Secondly, I wondered if readers really do want to hear what I know about certain of my relatives. Do they really want to know that Auntie has been styling her hair in the same fashion since the Roosevelt Administration, or that Brother eats peas 'n rice with corn syrup? (Actually, not all that bad...) And if readers do, do I really want to run the risk of Auntie's retaliatory wrath? Will my Internal Editor let me? And how in the chicken gumbo do I make it interesting?

Thirdly, though I realize that the internet has opened up resources to the writer never before seen ( and some better not seen), from blogs in Chaucerian Englyshe, to catalogues of useful ancient stuff, to Pubber Facts and Figures, these help mainly in researching details. A non-fiction or freelance writer, if they run out of Things they Know, can always, you know, learn about something Else; a fantasy writer still has to make stuff up.

So I decided that while this hoary piece of writing wisdom may work for other writers, it did about zippitydooda for me.

So I asked myself, "Self, what kind of book do you want to read?" and I myself answered my Self (follow me now), "I want to read a different kind of fantasy." So I myself sat down and wrote the kind of book that I My Self wanted to read. Others have read it, and so far most of them like it (Pubbers excluded, thus far), so I think I'm on to something. What it is I don't altogether know, but it must have to do with writing stuff I like.

Which brings up the subject of Genre.

For me, choosing to write in my favorite Genre, i.e. what I like, is more liberating than writing What I Know, because I am writing about things I love, or hate, or would love to have, or hate to lose. And as a Fantasy writer, I don't think I am any different from other writers in other Genres; my world has to be just as coherent, my characters just as believable, my details just as precise as those who write Mysteries, or Romances, or Thrillers. Maybe more so, since I may be asking my readers to suspend disbelief in a totally non-factual world.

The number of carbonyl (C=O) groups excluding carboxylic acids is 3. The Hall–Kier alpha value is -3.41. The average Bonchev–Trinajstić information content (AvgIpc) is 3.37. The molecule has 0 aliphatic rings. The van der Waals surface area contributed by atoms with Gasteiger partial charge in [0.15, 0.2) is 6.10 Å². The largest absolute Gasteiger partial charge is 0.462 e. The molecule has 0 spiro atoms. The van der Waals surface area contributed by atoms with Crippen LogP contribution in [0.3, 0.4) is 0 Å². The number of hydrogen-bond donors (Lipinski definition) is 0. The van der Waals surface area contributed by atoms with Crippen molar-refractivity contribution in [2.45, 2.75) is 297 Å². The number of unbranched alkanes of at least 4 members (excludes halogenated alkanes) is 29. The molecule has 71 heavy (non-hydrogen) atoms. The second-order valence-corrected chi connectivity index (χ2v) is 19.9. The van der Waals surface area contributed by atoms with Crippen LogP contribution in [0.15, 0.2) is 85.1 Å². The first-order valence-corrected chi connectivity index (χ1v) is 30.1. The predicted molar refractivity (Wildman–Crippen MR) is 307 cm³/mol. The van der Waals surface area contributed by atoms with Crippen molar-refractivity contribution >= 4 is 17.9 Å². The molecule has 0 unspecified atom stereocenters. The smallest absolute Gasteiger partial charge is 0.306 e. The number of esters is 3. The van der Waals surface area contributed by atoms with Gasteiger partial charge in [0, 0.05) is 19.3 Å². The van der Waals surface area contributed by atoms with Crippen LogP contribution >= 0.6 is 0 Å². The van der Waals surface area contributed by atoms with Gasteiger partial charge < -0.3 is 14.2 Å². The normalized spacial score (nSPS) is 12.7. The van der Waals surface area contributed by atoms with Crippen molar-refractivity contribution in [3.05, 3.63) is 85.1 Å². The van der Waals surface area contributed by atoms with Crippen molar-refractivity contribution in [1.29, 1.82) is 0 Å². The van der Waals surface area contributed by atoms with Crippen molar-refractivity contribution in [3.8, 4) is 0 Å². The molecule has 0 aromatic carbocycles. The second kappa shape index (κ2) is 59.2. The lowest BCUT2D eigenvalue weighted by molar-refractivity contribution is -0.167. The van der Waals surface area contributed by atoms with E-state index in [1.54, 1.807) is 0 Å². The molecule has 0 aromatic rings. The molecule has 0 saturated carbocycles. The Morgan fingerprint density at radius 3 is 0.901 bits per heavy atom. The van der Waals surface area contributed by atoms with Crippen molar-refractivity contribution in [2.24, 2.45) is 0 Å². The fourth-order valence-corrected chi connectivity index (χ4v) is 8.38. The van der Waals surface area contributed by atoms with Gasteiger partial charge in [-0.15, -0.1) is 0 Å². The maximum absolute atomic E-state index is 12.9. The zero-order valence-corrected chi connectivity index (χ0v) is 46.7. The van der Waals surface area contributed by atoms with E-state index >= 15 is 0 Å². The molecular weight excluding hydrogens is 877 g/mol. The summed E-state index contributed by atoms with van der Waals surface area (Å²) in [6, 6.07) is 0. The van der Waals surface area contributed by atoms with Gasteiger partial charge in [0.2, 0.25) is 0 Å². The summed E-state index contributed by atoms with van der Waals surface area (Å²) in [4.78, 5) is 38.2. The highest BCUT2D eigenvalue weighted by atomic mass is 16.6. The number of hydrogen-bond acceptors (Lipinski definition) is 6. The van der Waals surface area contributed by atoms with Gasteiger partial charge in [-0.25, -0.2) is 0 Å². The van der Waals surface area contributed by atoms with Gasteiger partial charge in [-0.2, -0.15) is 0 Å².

I left out Literary Fiction, since nobody seems to be able to give a definition for it. ( I made up my own: Books that Take Themselves Much too Seriously to Be Enjoyed). I also left out Mainstream Fiction because that brings up unfortunate mental images of test strips that have to be held mid-stream...

There is something, though, that writers in every Genre have to do, I believe; get the reader to dive into the page and surround himself with the Writer's crafted Dream. I believe that the authentication, or 'proof', or persuasion, that the writer uses toward this end is the use of specific, concrete, vivid details, both in description and characters.

But that's a blog of a different color.

Probably Purple.